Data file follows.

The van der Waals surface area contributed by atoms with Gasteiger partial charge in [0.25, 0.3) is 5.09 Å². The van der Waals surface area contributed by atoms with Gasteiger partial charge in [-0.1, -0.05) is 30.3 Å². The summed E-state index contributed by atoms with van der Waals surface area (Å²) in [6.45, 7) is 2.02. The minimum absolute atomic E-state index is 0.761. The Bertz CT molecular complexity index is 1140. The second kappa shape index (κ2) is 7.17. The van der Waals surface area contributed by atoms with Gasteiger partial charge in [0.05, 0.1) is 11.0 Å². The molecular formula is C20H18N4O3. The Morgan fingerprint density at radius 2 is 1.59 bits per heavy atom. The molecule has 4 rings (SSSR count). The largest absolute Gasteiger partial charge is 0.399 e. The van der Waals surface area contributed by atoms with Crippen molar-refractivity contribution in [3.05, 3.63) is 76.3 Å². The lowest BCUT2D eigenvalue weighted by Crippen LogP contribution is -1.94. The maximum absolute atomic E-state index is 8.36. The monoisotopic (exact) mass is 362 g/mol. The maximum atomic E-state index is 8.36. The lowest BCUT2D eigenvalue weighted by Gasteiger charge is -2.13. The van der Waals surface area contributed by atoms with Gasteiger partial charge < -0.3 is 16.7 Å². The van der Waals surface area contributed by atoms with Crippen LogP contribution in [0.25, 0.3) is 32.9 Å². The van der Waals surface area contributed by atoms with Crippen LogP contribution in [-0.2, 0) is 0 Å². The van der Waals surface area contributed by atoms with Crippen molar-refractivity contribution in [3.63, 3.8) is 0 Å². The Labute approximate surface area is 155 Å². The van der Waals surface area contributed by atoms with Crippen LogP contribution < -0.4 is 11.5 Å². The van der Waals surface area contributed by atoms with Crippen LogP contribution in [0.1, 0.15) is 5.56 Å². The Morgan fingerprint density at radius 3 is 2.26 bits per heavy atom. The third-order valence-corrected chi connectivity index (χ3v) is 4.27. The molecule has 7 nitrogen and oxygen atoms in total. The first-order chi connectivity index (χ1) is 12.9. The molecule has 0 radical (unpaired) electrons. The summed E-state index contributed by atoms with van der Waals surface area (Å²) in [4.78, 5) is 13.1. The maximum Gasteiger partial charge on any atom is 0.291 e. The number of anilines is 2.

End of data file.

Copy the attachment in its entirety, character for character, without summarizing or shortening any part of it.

The van der Waals surface area contributed by atoms with Gasteiger partial charge in [0.25, 0.3) is 5.09 Å². The van der Waals surface area contributed by atoms with Gasteiger partial charge in [-0.1, -0.05) is 30.3 Å². The summed E-state index contributed by atoms with van der Waals surface area (Å²) in [6.45, 7) is 2.02. The minimum absolute atomic E-state index is 0.761. The Bertz CT molecular complexity index is 1140. The second kappa shape index (κ2) is 7.17. The van der Waals surface area contributed by atoms with Gasteiger partial charge in [0.05, 0.1) is 11.0 Å². The molecular formula is C20H18N4O3. The Morgan fingerprint density at radius 2 is 1.59 bits per heavy atom. The molecule has 4 rings (SSSR count). The largest absolute Gasteiger partial charge is 0.399 e. The van der Waals surface area contributed by atoms with Crippen molar-refractivity contribution in [3.05, 3.63) is 76.3 Å². The lowest BCUT2D eigenvalue weighted by Crippen LogP contribution is -1.94. The maximum absolute atomic E-state index is 8.36. The monoisotopic (exact) mass is 362 g/mol. The maximum atomic E-state index is 8.36. The lowest BCUT2D eigenvalue weighted by Gasteiger charge is -2.13. The van der Waals surface area contributed by atoms with Gasteiger partial charge < -0.3 is 16.7 Å². The van der Waals surface area contributed by atoms with Crippen LogP contribution in [0.25, 0.3) is 32.9 Å². The van der Waals surface area contributed by atoms with Crippen LogP contribution in [-0.2, 0) is 0 Å². The van der Waals surface area contributed by atoms with Crippen molar-refractivity contribution in [3.63, 3.8) is 0 Å². The Labute approximate surface area is 155 Å². The van der Waals surface area contributed by atoms with Crippen LogP contribution < -0.4 is 11.5 Å². The van der Waals surface area contributed by atoms with Crippen LogP contribution in [0.1, 0.15) is 5.56 Å². The Morgan fingerprint density at radius 3 is 2.26 bits per heavy atom. The third-order valence-corrected chi connectivity index (χ3v) is 4.27. The molecule has 7 nitrogen and oxygen atoms in total. The first-order chi connectivity index (χ1) is 12.9. The molecule has 0 radical (unpaired) electrons. The summed E-state index contributed by atoms with van der Waals surface area (Å²) in [4.78, 5) is 13.1. The maximum Gasteiger partial charge on any atom is 0.291 e. The number of anilines is 2.